Scotland business

Sir Tom Hunter backs sandwich shop chain Social Bite

Sir Tom Hunter Image copyright PA
Image caption Sir Tom Hunter described the founders of Social Bite as "an inspiration"

A philanthropy fund run by entrepreneur Sir Tom Hunter has invested in a sandwich shop chain which offers jobs to homeless people.

The Hunter Foundation is investing £200,000 in Social Bite, which donates 100% of its profits to charity.

The cash, along with debt support from Social Investment Scotland, has allowed Social Bite to open a fourth Scottish store in Bothwell Street, Glasgow.

The others are in the city's St Vincent Street and at two places in Edinburgh.

More shops are planned for Aberdeen and Dundee.

Social Bite, a social enterprise which aims to compete with Pret a Manger, Greggs and Subway, has committed to employing at least one in four of its staff from homeless backgrounds.

The firm currently employs more than 30 people, 12 of whom have struggled with homelessness.

Social Bite was founded two years ago by couple Josh Littlejohn, 28, and Alice Thompson, 24.

They were inspired by a visit to Bangladesh, where they met Nobel Peace Prize winner and microcredit pioneer Prof Muhammad Yunus.

Image caption Social Bite's founders say they were inspired by microcredit pioneer Muhammad Yunus

Mr Littlejohn said: "We hope to demonstrate a different model of business that is driven by the social objective rather than the objective of personal profit.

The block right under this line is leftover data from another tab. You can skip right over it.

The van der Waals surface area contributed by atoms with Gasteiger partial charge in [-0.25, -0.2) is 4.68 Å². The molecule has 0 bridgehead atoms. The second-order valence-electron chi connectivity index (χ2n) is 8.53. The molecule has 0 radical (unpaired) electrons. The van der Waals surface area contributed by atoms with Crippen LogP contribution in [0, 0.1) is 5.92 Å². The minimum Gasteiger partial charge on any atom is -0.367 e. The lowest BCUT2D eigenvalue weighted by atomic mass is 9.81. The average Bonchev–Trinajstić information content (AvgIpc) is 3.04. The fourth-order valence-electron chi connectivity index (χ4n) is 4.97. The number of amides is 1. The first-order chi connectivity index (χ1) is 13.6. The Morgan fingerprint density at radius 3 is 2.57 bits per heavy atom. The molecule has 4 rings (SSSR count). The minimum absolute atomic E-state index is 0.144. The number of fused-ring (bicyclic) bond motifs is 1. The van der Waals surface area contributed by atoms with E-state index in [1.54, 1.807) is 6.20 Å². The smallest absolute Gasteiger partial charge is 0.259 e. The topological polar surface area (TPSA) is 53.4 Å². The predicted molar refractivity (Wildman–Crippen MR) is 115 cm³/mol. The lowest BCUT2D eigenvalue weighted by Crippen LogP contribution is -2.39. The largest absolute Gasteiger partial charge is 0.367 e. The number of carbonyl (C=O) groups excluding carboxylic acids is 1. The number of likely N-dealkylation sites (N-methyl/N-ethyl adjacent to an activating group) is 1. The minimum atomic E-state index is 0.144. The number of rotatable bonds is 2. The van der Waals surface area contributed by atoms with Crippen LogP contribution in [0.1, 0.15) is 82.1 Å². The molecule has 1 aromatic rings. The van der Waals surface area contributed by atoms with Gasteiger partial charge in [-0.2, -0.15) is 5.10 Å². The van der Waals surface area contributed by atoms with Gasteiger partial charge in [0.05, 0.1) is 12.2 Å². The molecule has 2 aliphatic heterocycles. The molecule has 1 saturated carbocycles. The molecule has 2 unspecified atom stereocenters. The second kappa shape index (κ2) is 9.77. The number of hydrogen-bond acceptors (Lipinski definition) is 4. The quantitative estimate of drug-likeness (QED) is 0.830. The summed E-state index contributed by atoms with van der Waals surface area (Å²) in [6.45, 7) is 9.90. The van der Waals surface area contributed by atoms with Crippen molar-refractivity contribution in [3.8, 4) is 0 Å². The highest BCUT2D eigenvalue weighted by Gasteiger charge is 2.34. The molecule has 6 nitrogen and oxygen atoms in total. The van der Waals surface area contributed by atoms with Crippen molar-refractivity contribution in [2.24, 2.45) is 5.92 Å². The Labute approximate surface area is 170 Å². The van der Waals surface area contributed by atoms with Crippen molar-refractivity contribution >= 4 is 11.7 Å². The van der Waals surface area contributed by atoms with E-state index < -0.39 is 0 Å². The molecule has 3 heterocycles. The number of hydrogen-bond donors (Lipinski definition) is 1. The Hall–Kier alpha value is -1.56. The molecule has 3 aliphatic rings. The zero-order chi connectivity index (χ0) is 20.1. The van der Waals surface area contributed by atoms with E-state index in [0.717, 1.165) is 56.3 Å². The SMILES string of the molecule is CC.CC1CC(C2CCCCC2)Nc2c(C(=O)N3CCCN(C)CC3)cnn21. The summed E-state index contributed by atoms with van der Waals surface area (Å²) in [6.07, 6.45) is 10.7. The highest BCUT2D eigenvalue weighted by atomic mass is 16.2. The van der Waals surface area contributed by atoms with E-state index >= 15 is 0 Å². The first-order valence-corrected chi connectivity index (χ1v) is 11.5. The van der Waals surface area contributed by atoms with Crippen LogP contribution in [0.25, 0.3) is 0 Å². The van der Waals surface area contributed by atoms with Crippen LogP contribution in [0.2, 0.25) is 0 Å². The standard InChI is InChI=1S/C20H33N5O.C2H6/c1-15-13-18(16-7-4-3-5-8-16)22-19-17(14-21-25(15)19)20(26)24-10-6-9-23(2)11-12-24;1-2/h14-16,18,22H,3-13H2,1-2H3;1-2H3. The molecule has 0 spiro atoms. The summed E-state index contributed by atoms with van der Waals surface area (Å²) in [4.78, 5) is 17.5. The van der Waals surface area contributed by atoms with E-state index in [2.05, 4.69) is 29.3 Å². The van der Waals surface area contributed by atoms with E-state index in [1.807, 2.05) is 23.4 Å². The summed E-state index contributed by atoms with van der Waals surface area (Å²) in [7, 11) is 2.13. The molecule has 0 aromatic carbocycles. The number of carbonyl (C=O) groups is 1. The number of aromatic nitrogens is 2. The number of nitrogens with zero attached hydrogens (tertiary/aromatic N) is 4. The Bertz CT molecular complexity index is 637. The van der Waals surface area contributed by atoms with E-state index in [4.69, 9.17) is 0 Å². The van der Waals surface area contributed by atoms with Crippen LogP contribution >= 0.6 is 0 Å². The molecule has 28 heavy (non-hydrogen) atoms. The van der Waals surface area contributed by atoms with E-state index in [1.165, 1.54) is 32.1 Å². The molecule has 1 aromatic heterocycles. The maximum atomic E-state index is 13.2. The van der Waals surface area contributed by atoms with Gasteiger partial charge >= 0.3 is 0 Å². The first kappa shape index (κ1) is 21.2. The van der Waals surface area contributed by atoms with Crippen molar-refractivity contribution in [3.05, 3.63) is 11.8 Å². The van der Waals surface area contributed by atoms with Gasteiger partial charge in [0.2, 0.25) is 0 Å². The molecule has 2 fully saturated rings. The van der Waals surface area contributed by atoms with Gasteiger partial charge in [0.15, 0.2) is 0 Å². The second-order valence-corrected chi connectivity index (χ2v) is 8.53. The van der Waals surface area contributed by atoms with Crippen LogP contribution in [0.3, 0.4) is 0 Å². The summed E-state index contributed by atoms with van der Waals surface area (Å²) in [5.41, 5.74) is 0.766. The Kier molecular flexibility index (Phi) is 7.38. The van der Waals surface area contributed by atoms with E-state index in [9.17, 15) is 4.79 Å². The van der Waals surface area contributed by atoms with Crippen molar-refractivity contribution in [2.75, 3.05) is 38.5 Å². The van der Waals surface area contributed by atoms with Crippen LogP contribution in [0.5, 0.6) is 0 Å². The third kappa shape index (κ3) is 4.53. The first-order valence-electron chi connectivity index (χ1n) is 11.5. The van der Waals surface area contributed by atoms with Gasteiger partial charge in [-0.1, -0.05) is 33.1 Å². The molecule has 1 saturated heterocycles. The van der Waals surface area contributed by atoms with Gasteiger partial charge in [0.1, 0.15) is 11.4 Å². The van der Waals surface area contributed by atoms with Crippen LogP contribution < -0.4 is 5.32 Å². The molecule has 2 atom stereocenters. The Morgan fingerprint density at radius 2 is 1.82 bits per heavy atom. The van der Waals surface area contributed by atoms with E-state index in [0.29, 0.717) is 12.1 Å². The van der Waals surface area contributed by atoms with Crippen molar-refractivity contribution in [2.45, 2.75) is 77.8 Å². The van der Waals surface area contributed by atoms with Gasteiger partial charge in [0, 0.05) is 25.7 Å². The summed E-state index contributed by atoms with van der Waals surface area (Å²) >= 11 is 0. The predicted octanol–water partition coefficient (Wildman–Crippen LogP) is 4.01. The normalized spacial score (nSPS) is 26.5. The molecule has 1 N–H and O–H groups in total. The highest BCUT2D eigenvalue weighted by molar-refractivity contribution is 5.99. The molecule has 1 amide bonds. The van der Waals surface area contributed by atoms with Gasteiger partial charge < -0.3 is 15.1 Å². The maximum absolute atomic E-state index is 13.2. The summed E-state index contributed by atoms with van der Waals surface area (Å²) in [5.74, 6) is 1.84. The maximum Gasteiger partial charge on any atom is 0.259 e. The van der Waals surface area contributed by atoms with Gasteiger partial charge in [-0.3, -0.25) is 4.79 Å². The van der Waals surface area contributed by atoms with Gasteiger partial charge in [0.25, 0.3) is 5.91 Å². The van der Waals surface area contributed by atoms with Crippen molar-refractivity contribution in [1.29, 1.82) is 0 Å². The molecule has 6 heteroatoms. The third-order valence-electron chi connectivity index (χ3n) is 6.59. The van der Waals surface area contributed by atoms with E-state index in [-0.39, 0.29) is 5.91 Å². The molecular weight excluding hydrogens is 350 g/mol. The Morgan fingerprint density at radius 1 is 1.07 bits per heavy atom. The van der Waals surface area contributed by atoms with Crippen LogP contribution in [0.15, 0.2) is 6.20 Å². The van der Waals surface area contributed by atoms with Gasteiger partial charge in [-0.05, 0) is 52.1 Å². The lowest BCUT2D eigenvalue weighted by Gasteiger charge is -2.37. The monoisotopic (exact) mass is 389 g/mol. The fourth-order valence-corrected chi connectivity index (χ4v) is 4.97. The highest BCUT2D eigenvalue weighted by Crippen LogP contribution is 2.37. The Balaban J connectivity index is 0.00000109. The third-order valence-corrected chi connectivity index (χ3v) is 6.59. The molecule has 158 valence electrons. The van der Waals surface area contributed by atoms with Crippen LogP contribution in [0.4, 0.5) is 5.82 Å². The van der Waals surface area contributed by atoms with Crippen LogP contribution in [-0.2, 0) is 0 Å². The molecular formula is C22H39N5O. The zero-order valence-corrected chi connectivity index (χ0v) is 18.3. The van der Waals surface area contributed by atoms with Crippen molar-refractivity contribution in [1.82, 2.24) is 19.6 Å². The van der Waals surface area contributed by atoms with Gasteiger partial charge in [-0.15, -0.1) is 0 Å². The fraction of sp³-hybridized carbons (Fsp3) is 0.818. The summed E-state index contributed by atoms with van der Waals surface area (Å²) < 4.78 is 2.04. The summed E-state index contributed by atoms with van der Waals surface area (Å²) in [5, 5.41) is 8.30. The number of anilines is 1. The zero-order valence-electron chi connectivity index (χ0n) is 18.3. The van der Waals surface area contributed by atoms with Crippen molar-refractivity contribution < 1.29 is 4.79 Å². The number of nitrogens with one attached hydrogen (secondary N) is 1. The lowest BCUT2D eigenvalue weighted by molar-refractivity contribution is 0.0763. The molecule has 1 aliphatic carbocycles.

"Sir Tom has pioneered this new investment model, by investing for no personal financial return, but rather to create a sustainable social benefit.

"With the infrastructure of four shops and a central kitchen we should be in a position to sustainably donate around £2,000 to charity every month."

The new Glasgow branch will see newest recruit Brian land a job serving lunch and coffee in Glasgow.

Brian, who has had a history of alcohol addiction, has been homeless on four separate occasions and served several spells in prison.

Brian said: "With my past of homelessness and prison, almost no one would have given me a chance at a job.

"I have been getting trained by Social Bite for the last two months and I can't wait to get stuck into the challenge of working in the new Bothwell Street shop."

Sir Tom Hunter said: "Josh and Alice are an inspiration and are at the forefront of the social enterprise movement in Scotland.

"I believe government needs to take a long hard look at how businesses like Social Bite can be incentivised further."

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